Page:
Lord Chesterfield

Horace Walpole, 1770 ca.; in Memoirs of the Last Ten Years of the Reign of George II; (1847) 1:51-52.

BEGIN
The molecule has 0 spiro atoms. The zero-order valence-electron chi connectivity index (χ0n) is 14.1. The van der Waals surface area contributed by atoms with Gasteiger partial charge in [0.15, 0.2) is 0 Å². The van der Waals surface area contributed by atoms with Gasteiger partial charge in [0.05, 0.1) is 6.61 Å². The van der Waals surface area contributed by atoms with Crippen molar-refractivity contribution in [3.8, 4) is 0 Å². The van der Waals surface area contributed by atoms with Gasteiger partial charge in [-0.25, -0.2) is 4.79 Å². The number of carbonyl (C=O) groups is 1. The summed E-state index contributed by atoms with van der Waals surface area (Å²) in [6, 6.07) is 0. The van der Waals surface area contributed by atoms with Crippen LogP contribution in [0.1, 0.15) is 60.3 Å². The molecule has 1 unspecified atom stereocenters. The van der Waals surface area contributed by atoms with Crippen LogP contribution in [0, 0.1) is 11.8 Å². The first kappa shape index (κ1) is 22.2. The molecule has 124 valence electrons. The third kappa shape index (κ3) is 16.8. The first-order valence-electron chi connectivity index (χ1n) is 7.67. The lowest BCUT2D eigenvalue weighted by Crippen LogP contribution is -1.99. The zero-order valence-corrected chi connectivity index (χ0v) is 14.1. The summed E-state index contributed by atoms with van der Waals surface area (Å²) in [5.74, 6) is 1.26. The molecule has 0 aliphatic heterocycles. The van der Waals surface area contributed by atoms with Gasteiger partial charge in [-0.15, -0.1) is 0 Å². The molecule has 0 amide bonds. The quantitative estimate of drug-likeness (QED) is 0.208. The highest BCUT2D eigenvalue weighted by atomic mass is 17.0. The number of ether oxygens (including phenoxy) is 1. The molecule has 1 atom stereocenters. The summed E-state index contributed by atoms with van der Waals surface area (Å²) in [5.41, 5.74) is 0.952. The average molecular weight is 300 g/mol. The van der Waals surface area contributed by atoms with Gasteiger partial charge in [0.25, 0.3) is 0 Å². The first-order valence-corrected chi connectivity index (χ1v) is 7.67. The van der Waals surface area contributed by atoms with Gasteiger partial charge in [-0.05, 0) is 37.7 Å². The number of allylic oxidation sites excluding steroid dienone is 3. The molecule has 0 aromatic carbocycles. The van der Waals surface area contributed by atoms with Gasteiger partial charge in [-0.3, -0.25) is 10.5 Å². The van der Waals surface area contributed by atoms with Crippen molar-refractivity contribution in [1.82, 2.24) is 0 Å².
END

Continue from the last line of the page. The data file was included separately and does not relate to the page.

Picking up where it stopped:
He had early in his life announced his claim to wit, and the women believed it. He had besides given himself out as a man of great intrigue, with as slender pretensions; yet the women believed in that too — one should have thought that they had been more competent judges of merit in that particular! It was not his fault if he had not wit; nobody exceeded his efforts in that point; and though they were far from producing the wit, they at least amply yielded the applause he aimed at. He was so accustomed to see people laugh at the most trifling things he said, that he would be disappointed at finding nobody smile before they knew what he was going to say. His speeches were fine, but as much laboured as his extempore sayings. His writings were — everybody's: that is, whatever came out good was given to him, and he was too humble ever to refuse the gift. But, besides the passive enjoyment of all good productions in the present age, he had another art of reputation, which was, either to disapprove the greatest authors of other times, or to patronize and commend whatever was too bad to be ascribed to himself. He did his admirers the justice to believe that they would applaud upon his authority every simple book that was published, and every bad actor that appeared upon the stage.